This set of two dolls tells the story of "The Tongue-Cut Sparrow," a traditional Japanese folktale. The first figure (a) represents the old man from the story, whose humility is rewarded by the second figure (b), the Lady Tongue-Cut Sparrow. They both appear to be made of a composition-like material (which was commonly used during this time period), and are wearing silk clothing. The man is wearing orange pants with a green top and purple overcoat and hat. He has a wooden cane, and is wearing a large, rectangular dark brown basket on his back, in which he carries the fortune gifted to him by the Sparrow. His hair is gray and he is wearing sandals and tabi (split-toe socks). The sparrow is anthropomorphized and nearly human-sized; she is wearing a red kimono with several inner layers and a brocade obi (sash).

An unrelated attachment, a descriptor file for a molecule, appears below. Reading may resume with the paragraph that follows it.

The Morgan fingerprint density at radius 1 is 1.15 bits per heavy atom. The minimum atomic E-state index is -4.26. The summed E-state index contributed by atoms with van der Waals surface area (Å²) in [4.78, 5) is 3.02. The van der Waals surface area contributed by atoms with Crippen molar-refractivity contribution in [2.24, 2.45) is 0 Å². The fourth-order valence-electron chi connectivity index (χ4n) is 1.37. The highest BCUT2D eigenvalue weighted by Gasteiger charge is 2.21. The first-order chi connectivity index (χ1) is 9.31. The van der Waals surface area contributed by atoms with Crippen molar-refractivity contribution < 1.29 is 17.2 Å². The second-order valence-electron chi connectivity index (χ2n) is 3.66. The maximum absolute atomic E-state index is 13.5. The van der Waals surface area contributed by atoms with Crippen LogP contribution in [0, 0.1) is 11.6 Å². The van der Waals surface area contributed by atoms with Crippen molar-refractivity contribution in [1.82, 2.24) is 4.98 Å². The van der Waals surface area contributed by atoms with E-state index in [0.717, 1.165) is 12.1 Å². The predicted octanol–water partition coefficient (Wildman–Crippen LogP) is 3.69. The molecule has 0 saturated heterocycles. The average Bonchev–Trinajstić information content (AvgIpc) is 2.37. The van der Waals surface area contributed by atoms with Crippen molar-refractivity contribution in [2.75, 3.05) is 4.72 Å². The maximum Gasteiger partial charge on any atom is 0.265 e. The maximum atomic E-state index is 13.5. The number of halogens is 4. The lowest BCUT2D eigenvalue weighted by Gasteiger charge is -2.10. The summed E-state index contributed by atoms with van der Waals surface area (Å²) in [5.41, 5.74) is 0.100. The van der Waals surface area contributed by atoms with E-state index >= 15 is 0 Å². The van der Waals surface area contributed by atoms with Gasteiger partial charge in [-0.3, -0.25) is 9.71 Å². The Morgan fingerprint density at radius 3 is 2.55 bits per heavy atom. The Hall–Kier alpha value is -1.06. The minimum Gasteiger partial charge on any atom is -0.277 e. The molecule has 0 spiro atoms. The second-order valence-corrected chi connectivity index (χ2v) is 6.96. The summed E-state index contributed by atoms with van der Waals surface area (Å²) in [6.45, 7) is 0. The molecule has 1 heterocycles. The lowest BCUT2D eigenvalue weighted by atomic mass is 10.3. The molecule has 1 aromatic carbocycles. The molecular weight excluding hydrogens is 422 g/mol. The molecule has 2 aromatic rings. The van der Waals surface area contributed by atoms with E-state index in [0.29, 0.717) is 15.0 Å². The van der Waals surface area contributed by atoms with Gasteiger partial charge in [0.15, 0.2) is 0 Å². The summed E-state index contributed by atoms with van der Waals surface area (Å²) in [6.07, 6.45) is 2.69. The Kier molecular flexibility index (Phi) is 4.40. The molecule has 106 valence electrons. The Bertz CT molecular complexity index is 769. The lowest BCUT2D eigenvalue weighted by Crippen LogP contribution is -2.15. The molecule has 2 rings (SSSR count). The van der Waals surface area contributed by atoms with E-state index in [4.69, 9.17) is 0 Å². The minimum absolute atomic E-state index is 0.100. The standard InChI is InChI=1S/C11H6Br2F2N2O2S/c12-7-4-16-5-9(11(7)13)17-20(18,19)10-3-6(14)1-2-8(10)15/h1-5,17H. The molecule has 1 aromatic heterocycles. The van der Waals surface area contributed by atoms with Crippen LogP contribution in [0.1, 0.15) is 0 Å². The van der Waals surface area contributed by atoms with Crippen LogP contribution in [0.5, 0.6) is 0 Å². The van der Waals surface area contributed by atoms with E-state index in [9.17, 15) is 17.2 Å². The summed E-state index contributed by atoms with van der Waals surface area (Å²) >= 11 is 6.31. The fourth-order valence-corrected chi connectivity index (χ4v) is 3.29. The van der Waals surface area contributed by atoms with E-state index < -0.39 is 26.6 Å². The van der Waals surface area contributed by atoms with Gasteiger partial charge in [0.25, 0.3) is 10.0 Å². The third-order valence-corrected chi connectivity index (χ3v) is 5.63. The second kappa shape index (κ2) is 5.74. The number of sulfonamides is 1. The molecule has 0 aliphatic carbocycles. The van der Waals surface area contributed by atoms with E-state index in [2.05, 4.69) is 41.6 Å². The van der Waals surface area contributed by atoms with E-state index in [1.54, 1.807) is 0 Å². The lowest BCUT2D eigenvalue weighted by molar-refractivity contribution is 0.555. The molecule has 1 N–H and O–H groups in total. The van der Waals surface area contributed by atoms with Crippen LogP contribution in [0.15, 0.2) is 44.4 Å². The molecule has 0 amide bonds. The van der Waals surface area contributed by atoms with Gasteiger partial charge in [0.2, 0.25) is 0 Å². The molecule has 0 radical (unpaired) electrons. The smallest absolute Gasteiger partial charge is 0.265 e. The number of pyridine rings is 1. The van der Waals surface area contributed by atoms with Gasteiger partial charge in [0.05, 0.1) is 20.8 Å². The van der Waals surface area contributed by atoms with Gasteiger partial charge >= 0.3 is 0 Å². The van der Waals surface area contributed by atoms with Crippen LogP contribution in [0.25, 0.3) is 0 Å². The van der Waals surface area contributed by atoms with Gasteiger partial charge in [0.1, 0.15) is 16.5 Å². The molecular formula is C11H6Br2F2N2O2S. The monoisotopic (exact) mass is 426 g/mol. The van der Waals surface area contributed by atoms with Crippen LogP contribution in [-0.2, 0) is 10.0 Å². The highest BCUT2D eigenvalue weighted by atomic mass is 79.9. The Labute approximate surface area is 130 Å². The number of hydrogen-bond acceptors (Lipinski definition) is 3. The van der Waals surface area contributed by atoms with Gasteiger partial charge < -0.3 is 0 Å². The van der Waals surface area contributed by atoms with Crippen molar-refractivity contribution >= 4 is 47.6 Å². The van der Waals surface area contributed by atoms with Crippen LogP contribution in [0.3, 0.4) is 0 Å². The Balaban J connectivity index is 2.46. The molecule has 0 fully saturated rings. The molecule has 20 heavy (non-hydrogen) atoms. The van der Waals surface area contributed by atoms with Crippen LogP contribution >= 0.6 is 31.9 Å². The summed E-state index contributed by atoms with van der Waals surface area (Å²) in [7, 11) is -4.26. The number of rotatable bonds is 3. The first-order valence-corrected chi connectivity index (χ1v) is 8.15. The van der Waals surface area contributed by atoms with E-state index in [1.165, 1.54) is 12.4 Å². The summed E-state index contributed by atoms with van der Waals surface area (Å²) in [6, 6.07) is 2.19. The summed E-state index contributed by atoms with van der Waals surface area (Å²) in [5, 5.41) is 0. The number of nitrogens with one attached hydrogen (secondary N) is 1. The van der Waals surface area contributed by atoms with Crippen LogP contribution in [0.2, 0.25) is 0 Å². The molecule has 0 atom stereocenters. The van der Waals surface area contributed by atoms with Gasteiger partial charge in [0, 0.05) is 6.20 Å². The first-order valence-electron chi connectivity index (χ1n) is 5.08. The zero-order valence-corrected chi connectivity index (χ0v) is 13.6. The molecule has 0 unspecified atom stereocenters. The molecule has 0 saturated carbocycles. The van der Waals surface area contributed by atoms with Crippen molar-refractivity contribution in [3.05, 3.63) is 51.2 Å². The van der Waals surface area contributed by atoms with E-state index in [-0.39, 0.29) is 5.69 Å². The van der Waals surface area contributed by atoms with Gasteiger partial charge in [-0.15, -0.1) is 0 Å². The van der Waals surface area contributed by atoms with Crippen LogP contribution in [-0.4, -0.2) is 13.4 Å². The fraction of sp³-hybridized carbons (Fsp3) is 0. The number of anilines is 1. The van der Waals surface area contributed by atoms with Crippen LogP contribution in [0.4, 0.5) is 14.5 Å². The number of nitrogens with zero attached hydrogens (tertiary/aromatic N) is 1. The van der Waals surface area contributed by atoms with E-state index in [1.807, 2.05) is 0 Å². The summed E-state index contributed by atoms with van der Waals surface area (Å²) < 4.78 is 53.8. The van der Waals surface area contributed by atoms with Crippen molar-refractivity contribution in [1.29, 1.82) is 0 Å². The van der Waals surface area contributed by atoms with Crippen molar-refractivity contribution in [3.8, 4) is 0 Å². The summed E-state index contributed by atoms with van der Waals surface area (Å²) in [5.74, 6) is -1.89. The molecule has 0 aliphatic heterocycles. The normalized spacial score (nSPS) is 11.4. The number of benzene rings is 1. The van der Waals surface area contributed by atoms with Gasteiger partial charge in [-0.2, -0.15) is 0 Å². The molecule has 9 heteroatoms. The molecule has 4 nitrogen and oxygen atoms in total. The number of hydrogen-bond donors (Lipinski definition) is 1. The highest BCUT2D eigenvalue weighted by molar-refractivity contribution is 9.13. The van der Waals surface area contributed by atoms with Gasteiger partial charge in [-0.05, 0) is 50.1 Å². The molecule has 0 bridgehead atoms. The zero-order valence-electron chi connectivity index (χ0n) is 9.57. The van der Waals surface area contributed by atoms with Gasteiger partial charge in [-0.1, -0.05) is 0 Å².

"The Tongue-Cut Sparrow" is a Japanese moralistic folktale in which an old man is rewarded for his humility and kindness while his wife (or his neighbor, in some versions) is punished for her greed and cruelty. The couple kept a sparrow as a pet, but after the sparrow ate from the woman's cleaning supplies, she cut its tongue out and set it loose. The old man, distraught, sought out his cherished pet and when they reunited the sparrow offered him hospitality and a gift. Upon returning home, the couple discovered that the gift contained riches, and the woman decided to seek out the sparrow as well to demand riches of her own. After this rude request, she received a basket that contained not riches but demons who tormented her.